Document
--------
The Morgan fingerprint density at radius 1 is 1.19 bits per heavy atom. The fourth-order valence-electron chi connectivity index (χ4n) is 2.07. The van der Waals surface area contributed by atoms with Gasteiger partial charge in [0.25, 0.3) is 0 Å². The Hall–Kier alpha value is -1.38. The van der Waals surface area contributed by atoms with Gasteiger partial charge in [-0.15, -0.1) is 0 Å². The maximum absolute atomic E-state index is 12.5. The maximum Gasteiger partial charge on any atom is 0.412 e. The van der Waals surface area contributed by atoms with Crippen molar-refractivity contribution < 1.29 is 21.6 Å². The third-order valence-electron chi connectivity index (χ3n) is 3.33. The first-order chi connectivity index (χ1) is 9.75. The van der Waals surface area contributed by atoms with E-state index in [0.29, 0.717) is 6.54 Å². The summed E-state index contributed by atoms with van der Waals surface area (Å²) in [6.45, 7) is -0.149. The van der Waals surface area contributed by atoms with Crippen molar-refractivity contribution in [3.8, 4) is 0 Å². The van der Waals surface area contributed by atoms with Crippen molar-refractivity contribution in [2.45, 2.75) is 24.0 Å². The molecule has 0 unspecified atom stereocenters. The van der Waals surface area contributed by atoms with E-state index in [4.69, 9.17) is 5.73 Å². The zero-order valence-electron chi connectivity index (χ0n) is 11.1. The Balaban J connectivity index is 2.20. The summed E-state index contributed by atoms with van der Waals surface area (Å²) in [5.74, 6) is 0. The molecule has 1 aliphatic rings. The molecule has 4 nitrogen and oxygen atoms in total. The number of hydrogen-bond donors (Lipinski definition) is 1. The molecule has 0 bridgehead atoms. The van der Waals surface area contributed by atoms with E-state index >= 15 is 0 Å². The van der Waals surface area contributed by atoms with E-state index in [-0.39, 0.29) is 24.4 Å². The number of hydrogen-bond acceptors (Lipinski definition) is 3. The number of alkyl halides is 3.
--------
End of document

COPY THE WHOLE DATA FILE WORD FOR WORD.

The Morgan fingerprint density at radius 1 is 1.19 bits per heavy atom. The fourth-order valence-electron chi connectivity index (χ4n) is 2.07. The van der Waals surface area contributed by atoms with Gasteiger partial charge in [0.25, 0.3) is 0 Å². The Hall–Kier alpha value is -1.38. The van der Waals surface area contributed by atoms with Gasteiger partial charge in [-0.15, -0.1) is 0 Å². The maximum absolute atomic E-state index is 12.5. The maximum Gasteiger partial charge on any atom is 0.412 e. The van der Waals surface area contributed by atoms with Crippen molar-refractivity contribution < 1.29 is 21.6 Å². The third-order valence-electron chi connectivity index (χ3n) is 3.33. The first-order chi connectivity index (χ1) is 9.75. The van der Waals surface area contributed by atoms with E-state index in [0.29, 0.717) is 6.54 Å². The summed E-state index contributed by atoms with van der Waals surface area (Å²) in [6.45, 7) is -0.149. The van der Waals surface area contributed by atoms with Crippen molar-refractivity contribution in [3.8, 4) is 0 Å². The van der Waals surface area contributed by atoms with Crippen molar-refractivity contribution in [2.45, 2.75) is 24.0 Å². The molecule has 0 unspecified atom stereocenters. The van der Waals surface area contributed by atoms with E-state index in [4.69, 9.17) is 5.73 Å². The zero-order valence-electron chi connectivity index (χ0n) is 11.1. The Balaban J connectivity index is 2.20. The summed E-state index contributed by atoms with van der Waals surface area (Å²) in [5.74, 6) is 0. The molecule has 1 aliphatic rings. The molecule has 4 nitrogen and oxygen atoms in total. The number of hydrogen-bond donors (Lipinski definition) is 1. The molecule has 0 bridgehead atoms. The van der Waals surface area contributed by atoms with E-state index >= 15 is 0 Å². The van der Waals surface area contributed by atoms with E-state index in [-0.39, 0.29) is 24.4 Å². The number of hydrogen-bond acceptors (Lipinski definition) is 3. The number of alkyl halides is 3.